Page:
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Friday November 1, 2013
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From the outside, Poilâne looks like any other boulangerie ... till you try their delectable pain au levain (sourdough bread). - Pictures by CK LimFrom the outside, Poilâne looks like any other boulangerie ... till you try their delectable pain au levain (sourdough bread). - Pictures by CK LimPARIS, Nov 1 - Folks often associate the City of Light with romance and haute couture, but I love Paris for the gastronomic adventures to be had here. After all, what’s lovelier than escargots swimming in a traditional garlic parsley butter sauce? What’s more fashionable than a macaron named after Marie Antoinette?

Here’s how to navigate the streets of Paris and dine like the former Queen of France (without losing your head, of course).

‘Bread’ your fast

The French love their bread and have arguably made an art form of baking. Every street in Paris has at least a boulangerie or two. Most are quite good so you can’t go wrong walking into one and leaving with a croissant or pain au chocolat, fresh from the oven.

For an exceptional experience, however, there’s only one boulangerie that will do and that’s Poilâne. This bakery looks like any other around until you try their famous pain au levain (sourdough bread) for yourself.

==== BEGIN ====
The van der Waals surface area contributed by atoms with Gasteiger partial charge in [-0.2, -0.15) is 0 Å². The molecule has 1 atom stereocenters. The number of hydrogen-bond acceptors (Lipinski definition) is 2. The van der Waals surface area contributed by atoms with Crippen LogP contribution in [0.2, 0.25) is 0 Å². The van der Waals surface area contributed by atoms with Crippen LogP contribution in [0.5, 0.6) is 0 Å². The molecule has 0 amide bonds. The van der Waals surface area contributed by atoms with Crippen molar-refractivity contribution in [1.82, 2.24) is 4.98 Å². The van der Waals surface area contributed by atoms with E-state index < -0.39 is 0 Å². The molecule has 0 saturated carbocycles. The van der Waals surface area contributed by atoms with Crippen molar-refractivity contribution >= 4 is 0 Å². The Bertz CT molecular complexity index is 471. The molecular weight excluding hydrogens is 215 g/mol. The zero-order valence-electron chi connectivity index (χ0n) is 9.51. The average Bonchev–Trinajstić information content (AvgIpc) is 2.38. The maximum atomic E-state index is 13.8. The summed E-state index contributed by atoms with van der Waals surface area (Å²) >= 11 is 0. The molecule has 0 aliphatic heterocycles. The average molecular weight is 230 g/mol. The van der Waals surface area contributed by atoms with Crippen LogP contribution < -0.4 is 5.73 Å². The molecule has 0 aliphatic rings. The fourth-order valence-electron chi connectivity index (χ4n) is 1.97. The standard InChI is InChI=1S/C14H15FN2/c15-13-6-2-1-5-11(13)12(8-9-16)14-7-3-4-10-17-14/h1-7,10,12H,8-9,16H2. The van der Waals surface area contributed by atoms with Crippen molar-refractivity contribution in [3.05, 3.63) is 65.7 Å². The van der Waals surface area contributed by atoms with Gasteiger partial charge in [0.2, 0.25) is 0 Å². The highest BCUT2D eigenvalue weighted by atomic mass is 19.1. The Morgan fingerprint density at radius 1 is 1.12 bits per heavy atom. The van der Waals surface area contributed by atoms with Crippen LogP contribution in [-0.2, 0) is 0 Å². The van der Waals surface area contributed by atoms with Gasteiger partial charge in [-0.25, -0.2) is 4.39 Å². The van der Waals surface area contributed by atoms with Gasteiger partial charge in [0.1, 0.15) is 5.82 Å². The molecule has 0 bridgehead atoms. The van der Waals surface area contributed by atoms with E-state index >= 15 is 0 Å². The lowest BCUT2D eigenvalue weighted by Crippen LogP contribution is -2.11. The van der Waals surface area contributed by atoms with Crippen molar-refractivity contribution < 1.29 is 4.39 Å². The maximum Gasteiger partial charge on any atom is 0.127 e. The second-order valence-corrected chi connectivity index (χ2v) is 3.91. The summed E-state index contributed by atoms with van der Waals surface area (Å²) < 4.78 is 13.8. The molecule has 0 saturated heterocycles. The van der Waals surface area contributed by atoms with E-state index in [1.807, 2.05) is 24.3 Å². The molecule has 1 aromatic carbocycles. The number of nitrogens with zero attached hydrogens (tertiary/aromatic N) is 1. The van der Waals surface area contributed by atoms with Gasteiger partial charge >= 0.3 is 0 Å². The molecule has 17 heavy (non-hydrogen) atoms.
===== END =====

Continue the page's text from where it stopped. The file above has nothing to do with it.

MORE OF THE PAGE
Every loaf bears the signature letter ‘P’ and is incredibly crusty yet complex in flavour, though whether this is from the wood fire or a secret recipe, nobody really knows for sure.

What is certain is that many cafés and restaurants in the city use only pain Poilâne. Next to the boulangerie is Poilâne-owned Cuisine de Bar, offering made-to-order tartines (open-faced sandwiches) using only their signature bread.

Simple yet tasty toppings such as sardine paste drizzled with good olive oil and a sprinkling of chives, or soft Saint-Marcellin cheese covered with Bayonne ham, are popular with the lunch crowds.

Bite into one of Poilâne’s rustic-looking apple tartlets for a taste of autumnBite into one of Poilâne’s rustic-looking apple tartlets for a taste of autumnFor a lighter way to break your fast, go for one of Poilâne’s rustic-looking apple tartlets. If you’re like me, you won’t be able to resist tearing into this flaky and buttery pastry immediately. All the flavours of autumn burst forth with every bit of caramelised apple. Every bite is perfection when you have just enough the way a Parisian would, and not more.

A worker’s ‘canteen’

It’s midday. Rather than hitting a fancy Michelin-starred restaurant where tables are booked solid months in advance, why not enjoy a worker’s lunch instead? Take our advice and head to Le Bouillon Chartier in the 9th arrondissement.